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Obama Maintains Double-Digit Lead in Wisconsin

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A new Rasmussen survey of 500 likely voters in Wisconsin finds Barack Obama maintaining a substantial lead over John McCain. The Rasmussen poll measures Obama’s advantage over McCain at 11 points – 50 to 39 percent.

These results are in line with the three previous Wisconsin surveys conducted during the past month that measured Obama’s lead at 13 points (Quinnipiac, June 17-24), 9 points (SurveyUSA, June 13-16), and 13 points (Badger Poll, June 8-10). Obama has now led McCain in 6 straight polls dating back to mid-May and 12 of 15 polls since January 2008.

Despite the double-digit deficit and ominous political environment for the Senator from Arizona, there was some good news for McCain coming out of the Rasmussen survey: McCain boasts a favorability rating of 57 percent – approximately 5 points higher than George W. Bush in his re-election campaign in late June 2004 (Badger Poll). The problem for McCain is that Obama is seen in even a more favorable light – 61 percent – and noticeably more than 2004 Badger State victor John Kerry from four years ago (48 percent, Los Angeles Times poll).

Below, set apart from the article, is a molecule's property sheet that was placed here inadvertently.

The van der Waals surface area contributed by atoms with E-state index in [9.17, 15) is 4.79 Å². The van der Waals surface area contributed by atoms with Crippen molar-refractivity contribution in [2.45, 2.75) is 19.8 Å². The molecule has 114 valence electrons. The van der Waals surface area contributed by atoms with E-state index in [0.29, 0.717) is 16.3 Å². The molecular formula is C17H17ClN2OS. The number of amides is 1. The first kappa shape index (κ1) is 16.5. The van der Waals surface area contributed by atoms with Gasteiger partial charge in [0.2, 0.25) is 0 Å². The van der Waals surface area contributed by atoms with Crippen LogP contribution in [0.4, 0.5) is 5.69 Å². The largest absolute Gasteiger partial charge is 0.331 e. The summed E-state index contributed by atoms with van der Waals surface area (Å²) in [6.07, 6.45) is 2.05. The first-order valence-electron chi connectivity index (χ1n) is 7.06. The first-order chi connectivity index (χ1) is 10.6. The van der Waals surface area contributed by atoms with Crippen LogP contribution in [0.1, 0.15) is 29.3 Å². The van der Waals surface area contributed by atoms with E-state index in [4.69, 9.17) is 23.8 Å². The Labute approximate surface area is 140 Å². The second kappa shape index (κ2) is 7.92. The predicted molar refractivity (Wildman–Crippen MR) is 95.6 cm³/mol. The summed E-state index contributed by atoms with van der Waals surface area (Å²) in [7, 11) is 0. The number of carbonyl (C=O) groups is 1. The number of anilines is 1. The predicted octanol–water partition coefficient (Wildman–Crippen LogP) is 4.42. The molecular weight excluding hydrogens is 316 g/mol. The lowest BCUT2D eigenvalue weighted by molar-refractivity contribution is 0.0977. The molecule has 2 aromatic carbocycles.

What this means is that McCain is liked well enough by Wisconsin voters to put him in a competitive position, especially in the face of a misstep by Obama. McCain is campaigning in Wisconsin today – his third general election visit to the Badger State.

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Larry Pressler may have fallen short in his long-shot, underfunded, and understaffed bid to return to the nation's upper legislative chamber, but he did end up notching the best showing for a non-major party South Dakota U.S. Senate candidate in more than 90 years. Pressler won 17.1 percent of the vote which is the best showing for an independent or third party U.S. Senate candidate in the state since 1920 when non-partisan candidate Tom Ayres won 24.1 percent in a race won by Republican Peter Norbeck. Overall, Pressler's 17.1 percent is good for the second best mark for a non-major party candidate across the 35 U.S. Senate contests in South Dakota history. Independent and third party candidates have appeared on the South Dakota U.S. Senate ballot just 25 times over the last century and only three have reached double digits: Pressler in 2014 and Ayres in 1920 and 1924 (12.1 percent). Pressler's defeat means he won't become the oldest candidate elected to the chamber in South Dakota history nor notch the record for the longest gap in service in the direct election era.


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